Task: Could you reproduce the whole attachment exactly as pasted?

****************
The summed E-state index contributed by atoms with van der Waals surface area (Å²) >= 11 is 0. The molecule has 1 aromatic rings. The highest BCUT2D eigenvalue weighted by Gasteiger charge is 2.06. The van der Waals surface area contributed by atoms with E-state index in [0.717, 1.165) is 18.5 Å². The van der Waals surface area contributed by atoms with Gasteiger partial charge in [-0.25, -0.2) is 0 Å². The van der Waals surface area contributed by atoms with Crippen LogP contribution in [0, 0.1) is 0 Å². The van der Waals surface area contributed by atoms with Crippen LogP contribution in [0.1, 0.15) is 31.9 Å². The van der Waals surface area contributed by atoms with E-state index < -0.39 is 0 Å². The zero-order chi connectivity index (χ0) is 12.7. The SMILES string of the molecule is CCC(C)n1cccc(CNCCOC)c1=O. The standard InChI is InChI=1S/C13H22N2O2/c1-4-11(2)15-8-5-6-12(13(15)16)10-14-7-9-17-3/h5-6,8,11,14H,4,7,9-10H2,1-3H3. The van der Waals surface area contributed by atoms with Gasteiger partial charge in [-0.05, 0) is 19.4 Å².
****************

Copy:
The summed E-state index contributed by atoms with van der Waals surface area (Å²) >= 11 is 0. The molecule has 1 aromatic rings. The highest BCUT2D eigenvalue weighted by Gasteiger charge is 2.06. The van der Waals surface area contributed by atoms with E-state index in [0.717, 1.165) is 18.5 Å². The van der Waals surface area contributed by atoms with Gasteiger partial charge in [-0.25, -0.2) is 0 Å². The van der Waals surface area contributed by atoms with Crippen LogP contribution in [0, 0.1) is 0 Å². The van der Waals surface area contributed by atoms with Crippen LogP contribution in [0.1, 0.15) is 31.9 Å². The van der Waals surface area contributed by atoms with E-state index < -0.39 is 0 Å². The zero-order chi connectivity index (χ0) is 12.7. The SMILES string of the molecule is CCC(C)n1cccc(CNCCOC)c1=O. The standard InChI is InChI=1S/C13H22N2O2/c1-4-11(2)15-8-5-6-12(13(15)16)10-14-7-9-17-3/h5-6,8,11,14H,4,7,9-10H2,1-3H3. The van der Waals surface area contributed by atoms with Gasteiger partial charge in [-0.05, 0) is 19.4 Å².